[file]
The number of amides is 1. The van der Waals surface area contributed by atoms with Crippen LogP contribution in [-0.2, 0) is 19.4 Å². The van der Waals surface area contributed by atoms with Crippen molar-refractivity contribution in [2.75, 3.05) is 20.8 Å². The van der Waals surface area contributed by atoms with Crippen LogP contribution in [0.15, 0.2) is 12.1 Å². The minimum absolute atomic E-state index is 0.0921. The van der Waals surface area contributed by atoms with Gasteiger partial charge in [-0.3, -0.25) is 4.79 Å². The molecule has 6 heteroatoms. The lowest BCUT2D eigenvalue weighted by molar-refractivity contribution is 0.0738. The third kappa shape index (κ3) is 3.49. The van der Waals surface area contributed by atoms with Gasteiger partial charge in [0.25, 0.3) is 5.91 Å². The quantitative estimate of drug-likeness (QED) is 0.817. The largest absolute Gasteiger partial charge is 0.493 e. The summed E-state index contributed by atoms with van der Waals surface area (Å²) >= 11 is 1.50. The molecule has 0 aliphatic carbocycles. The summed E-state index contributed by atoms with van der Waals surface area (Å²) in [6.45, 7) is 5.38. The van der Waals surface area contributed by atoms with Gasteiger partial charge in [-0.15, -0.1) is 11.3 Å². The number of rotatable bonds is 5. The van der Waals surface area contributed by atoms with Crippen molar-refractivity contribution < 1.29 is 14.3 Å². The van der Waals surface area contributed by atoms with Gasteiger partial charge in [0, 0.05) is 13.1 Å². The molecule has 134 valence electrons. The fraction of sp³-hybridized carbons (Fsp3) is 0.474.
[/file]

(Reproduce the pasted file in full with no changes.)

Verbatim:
The number of amides is 1. The van der Waals surface area contributed by atoms with Crippen LogP contribution in [-0.2, 0) is 19.4 Å². The van der Waals surface area contributed by atoms with Crippen molar-refractivity contribution in [2.75, 3.05) is 20.8 Å². The van der Waals surface area contributed by atoms with Crippen LogP contribution in [0.15, 0.2) is 12.1 Å². The minimum absolute atomic E-state index is 0.0921. The van der Waals surface area contributed by atoms with Gasteiger partial charge in [-0.3, -0.25) is 4.79 Å². The molecule has 6 heteroatoms. The lowest BCUT2D eigenvalue weighted by molar-refractivity contribution is 0.0738. The third kappa shape index (κ3) is 3.49. The van der Waals surface area contributed by atoms with Gasteiger partial charge in [0.25, 0.3) is 5.91 Å². The quantitative estimate of drug-likeness (QED) is 0.817. The largest absolute Gasteiger partial charge is 0.493 e. The summed E-state index contributed by atoms with van der Waals surface area (Å²) >= 11 is 1.50. The molecule has 0 aliphatic carbocycles. The summed E-state index contributed by atoms with van der Waals surface area (Å²) in [6.45, 7) is 5.38. The van der Waals surface area contributed by atoms with Gasteiger partial charge in [-0.15, -0.1) is 11.3 Å². The number of rotatable bonds is 5. The van der Waals surface area contributed by atoms with Crippen molar-refractivity contribution < 1.29 is 14.3 Å². The van der Waals surface area contributed by atoms with Gasteiger partial charge in [0, 0.05) is 13.1 Å². The molecule has 134 valence electrons. The fraction of sp³-hybridized carbons (Fsp3) is 0.474.